Probably even before the Jetson’s cartoon, drivers have dreamed of operating their vehicles in the open air above the ground. Putting drivers in flying vehicles for their commutes has indeed been depicted by George Jetson along with other science fiction and fantasy forecasts.
But lately, General Motors CEO, Mary Barra has stirred up interest urban air mobility. They aren’t announcing a flying car quite yet, but they are certainly investigating the concept. Whereas flying taxis may only be a flicker on the transportation horizon today, GM intends to explore ways to help make them an everyday reality.
In fact, according to auto-industry news reports, General Motors’ aspirations for such future technologies may be taking flight. The company indicated last week that it will explore ways to branch beyond its traditional — and terrestrial — business and into aviation.
Calling it a “natural next step” in GM's quest for environmentally sound family transportation, Barra said the strength and flexibility of the company's Ultium battery system ”opens doors for many use cases, including aerial mobility.” She made the comments while speaking to a group of investors at the virtual RBC Capital Markets conference late September.
Despite lacking details, the comments were welcomed by some analysts and investors eager to see automakers examine the possibility of extending their experience in electrification, autonomy and connected services to other transportation modes — like flying. While others are more skeptical of the air-mobility future, Asad Hussain, mobility analyst at PitchBook, sees a future in an automotive-aviation hybrid.
“There’s a reason traditional auto companies are interested in this space,” he told Automotive News. “We believe innovation in battery technology spurred by electric cars will be central to electrifying the broader transportation space, including freight and aviation.”
Other automakers besides GM have invested in startups that are building prototype air taxis, which run the gamut from glorified drones to true flying cars capable of being both street-legal and airworthy.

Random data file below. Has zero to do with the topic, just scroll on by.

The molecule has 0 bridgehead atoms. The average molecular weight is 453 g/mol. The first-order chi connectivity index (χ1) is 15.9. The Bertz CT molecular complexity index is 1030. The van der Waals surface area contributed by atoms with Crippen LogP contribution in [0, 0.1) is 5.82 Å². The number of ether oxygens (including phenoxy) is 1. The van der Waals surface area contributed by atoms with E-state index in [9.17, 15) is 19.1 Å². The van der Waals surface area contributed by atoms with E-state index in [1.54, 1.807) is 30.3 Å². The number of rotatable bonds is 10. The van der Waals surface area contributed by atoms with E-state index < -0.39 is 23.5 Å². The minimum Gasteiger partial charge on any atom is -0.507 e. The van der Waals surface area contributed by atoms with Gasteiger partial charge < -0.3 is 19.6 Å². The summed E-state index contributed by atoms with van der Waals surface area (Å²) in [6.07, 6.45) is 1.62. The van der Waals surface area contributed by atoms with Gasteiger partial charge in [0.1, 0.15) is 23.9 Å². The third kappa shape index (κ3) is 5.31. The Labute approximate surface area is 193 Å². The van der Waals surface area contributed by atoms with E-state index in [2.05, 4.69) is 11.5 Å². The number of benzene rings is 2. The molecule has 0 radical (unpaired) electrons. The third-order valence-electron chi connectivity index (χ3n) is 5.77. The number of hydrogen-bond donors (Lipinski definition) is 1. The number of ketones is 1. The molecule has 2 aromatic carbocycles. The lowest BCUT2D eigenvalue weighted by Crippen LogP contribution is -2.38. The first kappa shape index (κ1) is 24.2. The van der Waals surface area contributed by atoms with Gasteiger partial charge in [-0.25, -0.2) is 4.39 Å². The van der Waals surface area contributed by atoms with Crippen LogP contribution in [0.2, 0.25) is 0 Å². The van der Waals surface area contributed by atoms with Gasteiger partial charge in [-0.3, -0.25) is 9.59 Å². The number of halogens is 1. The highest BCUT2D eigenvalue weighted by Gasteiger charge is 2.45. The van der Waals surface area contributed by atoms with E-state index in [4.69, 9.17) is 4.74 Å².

An analysis by Morgan Stanley estimates a potential $1.5 trillion market — a force that could propel consumer air mobility from science fiction to reality.
“If we can operate a drone on a planet more than 30 million miles away, Morgan Stanley’s research center indicated, “then how hard is urban air mobility in the skies above Ohio?”
But many factors could thwart the optimism. For example, flying cars would lead to unregulated congestion in the air, especially above big cities. And while some firms are exploring the concept, Boeing suspended operations at Boeing NeXt, its 2-year-old innovation division that had been exploring unmanned and piloted air-taxi applications.
Still, investments in vertical-takeoff-and-landing aircraft, known commonly as VTOLs, could reap gains that make services tailored to urban areas more efficient and financially feasible.
Logistical, operational and safety challenges ensure an uncertain path to the air mobility market. But last November, Jim Adler, managing director at Toyota AI (Artificial Intelligence) Ventures, the automaker’s venture capital arm which has invested in air-mobility startup Joby Aviation said, “You can’t go down and build a lot of tunnels,” since that’s so difficult and costly. He added, “Hyperloop, Big Dig, they don’t work. You can’t build more roads, at least in most cities. So where are you going to go? You’ve got to go up, right?”
He may be right, and only time will tell if we’ll by “driving” above the roadways.
Readers may contact Bill Love via e-mail at email@example.com.